Six weeks ago, Stuart Adamson, the lead singer with the band Big Country, wrote a note to his son before leaving their home in Nashville. It said "Back by noon, Sunday".
His son Callum, 19, never saw his father again. Yesterday, after a search by friends and family, it was revealed that Adamson's body had been found in a Hawaii hotel room. The death is being investigated butAdamson had been depressed after falling foul of an alcohol addiction he kept at bay for nearly 15 years.
"I cannot believe I am sitting at my desk typing this," Adamson's manager, Ian Grant, wrote in a message posted yesterday on the website of his company, Track Records.
"Stuart Adamson was found dead in a hotel room in Hawaii yesterday ... My heart goes out to his family, Bruce, Mark and Tony [the other members of the group]." Adamson, 43, formed the punk band The Skids in the 1970s before he put together Big Country. He had been living in the US for the past five years.
Originally from Fife, Adamson married his second wife, Melanie, two years ago, although they had recently split. The couple lived in the country music capital, where Adamson had formed another band, The Raphaels, after Big Country broke up last year.
Adamson had long fought against an alcohol addiction, which had previously pushed him to the edge. In 1986, the man famous for songs such as "Harvest Home" and "Fields of Fire" told how he had suffered a nervous breakdown six years before and was on the verge of another due to stress and overwork. In 1999 he went missing, apparently succumbing again to alcohol after having stopped drinking for the best part of 13 years. On that occasion, he showed up after a week in New Orleans.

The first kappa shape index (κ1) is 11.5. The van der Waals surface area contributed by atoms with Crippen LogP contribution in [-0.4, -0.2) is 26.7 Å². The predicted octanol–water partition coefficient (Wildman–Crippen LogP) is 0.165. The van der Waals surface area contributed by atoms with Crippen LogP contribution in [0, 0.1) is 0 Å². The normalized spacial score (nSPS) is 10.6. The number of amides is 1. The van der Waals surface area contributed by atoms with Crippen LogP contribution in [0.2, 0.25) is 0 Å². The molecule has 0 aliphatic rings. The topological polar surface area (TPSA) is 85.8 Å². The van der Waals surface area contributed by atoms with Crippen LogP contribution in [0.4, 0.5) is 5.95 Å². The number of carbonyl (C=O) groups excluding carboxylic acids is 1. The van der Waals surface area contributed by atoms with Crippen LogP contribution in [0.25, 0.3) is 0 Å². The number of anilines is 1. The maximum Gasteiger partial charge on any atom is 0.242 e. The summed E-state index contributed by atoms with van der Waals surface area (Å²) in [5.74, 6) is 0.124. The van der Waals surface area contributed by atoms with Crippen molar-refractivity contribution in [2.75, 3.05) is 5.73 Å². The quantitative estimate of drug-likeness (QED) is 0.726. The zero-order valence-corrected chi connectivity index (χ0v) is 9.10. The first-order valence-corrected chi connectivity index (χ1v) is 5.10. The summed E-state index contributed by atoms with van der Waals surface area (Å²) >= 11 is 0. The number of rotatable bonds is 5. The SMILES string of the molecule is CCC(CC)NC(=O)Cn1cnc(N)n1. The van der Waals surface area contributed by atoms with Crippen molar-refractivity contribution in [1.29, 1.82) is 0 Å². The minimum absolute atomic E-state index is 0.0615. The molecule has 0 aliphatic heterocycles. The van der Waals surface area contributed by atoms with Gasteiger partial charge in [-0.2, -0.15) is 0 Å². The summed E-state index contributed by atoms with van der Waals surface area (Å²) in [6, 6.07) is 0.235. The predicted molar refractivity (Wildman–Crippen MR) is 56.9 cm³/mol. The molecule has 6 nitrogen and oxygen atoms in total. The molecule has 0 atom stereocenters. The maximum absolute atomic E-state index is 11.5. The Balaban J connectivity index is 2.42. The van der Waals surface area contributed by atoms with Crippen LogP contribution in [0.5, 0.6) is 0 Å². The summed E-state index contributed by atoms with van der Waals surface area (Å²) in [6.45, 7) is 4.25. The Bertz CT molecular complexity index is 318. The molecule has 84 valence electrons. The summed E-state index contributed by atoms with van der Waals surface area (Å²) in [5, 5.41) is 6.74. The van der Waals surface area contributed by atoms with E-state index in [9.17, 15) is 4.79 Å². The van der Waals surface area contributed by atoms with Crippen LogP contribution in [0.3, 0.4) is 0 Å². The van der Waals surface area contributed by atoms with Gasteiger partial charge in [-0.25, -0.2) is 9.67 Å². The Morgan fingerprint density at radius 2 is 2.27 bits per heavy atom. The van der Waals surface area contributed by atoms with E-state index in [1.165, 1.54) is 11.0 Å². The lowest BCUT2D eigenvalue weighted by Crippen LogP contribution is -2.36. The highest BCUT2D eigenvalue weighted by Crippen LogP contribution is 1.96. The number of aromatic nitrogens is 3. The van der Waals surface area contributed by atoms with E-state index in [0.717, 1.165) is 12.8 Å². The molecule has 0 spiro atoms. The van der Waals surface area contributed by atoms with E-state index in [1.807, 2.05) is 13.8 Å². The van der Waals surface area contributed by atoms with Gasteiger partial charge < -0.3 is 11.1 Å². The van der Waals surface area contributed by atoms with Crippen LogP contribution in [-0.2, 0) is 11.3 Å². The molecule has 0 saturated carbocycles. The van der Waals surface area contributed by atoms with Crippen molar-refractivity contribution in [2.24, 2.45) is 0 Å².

There was speculation yesterday that Adamson had skipped bail on a drink-driving charge. He was due to appear in court next March.
Police have discovered from credit-card records that after leaving his home on 7 November, Adamson went to visit a friend in Atlanta, Georgia. He then returned to Nashville and stayed in a hotel. The last confirmed contact with him was on 19 November when he rang his sponsor at Alcoholics Anonymous to say he was going to visit a friend. He never arrived.
Mr Grant, Adamson's manager, said: "I have just lost one of the finest people I have ever worked with or been lucky enough to know."Reuse content